Party drug's brain tricks explained for first time

October 31, 2011
(Medical Xpress) -- A researcher at the University of Sydney has discovered how the increasingly common street drug mephedrone affects the brain, helping to explain why it is potentially such an addictive substance.

Despite the risks, mephedrone users in the UK are ready to try the next legal high

January 18, 2012
Since mephedrone was made illegal in the UK in 2010, the street price of the drug has risen while the quality has degraded, which in turn may have reduced use of the drug. New research published online today reveals that ...

Synthetic stimulants called 'bath salts' act in the brain like cocaine: study

July 23, 2012
The use of the synthetic stimulants collectively known as "bath salts" have gained popularity among recreational drug users over the last five years, largely because they were readily available and unrestricted via the Internet ...

Drug study shows clubbers have little interest in new wave legal highs

June 21, 2012
Clubbers show little interest in the subsequent wave of legal highs that have become available since mephedrone was banned, according to a new study published this week in QJ Medical Journal.

Recommended for you

Should I stay or should I leave? Untangling what goes on when a relationship is being questioned

August 17, 2017
Knowing whether to stay in or leave a romantic relationship is often an agonizing experience and that ambivalence can have negative consequences for health and well-being.

Kids learn moral lessons more effectively from stories with humans than human-like animals

August 17, 2017
A study by researchers at the Ontario Institute for Studies in Education (OISE) at the University of Toronto found that four to six-year-olds shared more after listening to books with human characters than books with anthropomorphic ...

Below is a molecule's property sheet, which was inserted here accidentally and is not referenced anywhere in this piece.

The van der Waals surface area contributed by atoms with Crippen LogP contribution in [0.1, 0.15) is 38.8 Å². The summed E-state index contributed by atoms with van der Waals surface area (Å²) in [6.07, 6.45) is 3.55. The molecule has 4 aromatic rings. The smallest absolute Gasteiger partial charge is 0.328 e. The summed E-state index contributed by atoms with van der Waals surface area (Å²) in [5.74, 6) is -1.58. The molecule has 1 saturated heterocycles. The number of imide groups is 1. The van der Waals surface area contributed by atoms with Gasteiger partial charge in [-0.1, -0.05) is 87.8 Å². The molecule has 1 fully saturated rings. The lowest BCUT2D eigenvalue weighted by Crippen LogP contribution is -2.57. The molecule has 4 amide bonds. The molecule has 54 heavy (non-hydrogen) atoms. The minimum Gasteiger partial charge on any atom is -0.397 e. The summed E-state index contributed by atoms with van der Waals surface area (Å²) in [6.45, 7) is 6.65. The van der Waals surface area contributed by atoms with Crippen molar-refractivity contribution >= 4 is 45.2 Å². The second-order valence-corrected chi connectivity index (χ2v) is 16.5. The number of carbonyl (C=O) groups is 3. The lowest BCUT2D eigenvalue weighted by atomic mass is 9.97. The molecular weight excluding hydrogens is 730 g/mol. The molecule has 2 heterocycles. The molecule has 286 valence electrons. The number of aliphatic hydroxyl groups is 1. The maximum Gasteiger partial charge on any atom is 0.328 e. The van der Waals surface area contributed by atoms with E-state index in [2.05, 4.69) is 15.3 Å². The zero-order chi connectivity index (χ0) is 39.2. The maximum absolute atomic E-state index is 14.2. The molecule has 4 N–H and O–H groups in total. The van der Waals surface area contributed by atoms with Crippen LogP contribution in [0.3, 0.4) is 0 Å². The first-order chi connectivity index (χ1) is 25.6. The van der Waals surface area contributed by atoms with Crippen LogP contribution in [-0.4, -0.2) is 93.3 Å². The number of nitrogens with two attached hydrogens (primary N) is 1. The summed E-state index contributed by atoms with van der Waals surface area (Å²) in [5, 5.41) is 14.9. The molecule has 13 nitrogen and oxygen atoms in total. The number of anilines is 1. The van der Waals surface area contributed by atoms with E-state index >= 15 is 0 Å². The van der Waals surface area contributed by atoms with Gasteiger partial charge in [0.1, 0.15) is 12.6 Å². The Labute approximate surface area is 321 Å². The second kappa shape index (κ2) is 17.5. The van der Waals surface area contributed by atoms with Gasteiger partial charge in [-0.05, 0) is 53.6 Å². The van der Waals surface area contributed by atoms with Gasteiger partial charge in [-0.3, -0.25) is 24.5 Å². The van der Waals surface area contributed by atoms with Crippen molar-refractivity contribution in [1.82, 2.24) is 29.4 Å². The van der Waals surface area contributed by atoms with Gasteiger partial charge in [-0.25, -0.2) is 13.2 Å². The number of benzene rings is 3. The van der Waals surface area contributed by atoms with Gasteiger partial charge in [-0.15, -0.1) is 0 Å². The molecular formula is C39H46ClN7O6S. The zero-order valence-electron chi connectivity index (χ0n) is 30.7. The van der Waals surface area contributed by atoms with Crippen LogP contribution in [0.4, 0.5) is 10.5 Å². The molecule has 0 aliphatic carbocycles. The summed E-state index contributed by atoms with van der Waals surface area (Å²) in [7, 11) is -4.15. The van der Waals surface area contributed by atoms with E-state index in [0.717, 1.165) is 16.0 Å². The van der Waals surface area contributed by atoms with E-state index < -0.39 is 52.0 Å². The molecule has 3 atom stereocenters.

History of stress increases miscarriage risk, says new review

August 17, 2017
A history of exposure to psychological stress can increase the risk of miscarriage by upto 42 per cent, according to a new review.

Study finds children pay close attention to potentially threatening information, avoid eye contact when anxious

August 17, 2017
We spend a lot of time looking at the eyes of others for social cues – it helps us understand a person's emotions, and make decisions about how to respond to them. We also know that adults avoid eye contact when anxious. ...

Communicating in a foreign language takes emotion out of decision making

August 16, 2017
If you could save the lives of five people by pushing another bystander in front of a train to his death, would you do it? And should it make any difference if that choice is presented in a language you speak, but isn't your ...

Precision medicine opens the door to scientific wellness preventive approaches to suicide

August 15, 2017
Researchers have developed a more precise way of diagnosing suicide risk, by developing blood tests that work in everybody, as well as more personalized blood tests for different subtypes of suicidality that they have newly ...

2 comments

Adjust slider to filter visible comments by rank

Display comments: newest first

VendicarD
3 / 5 (2) Sep 19, 2012
Oh come now. It hasn't damaged ParkerTard's brain has it?

His sock puppet UbVonTard insist's it hasn't.

Shootist
1.5 / 5 (4) Sep 19, 2012
Oh come now. It hasn't damaged ParkerTard's brain has it?



Perdition! I thought you banned.

Editors, We need penicillin for the first post!

Please sign in to add a comment. Registration is free, and takes less than a minute. Read more

Click here to reset your password.
Sign in to get notified via email when new comments are made.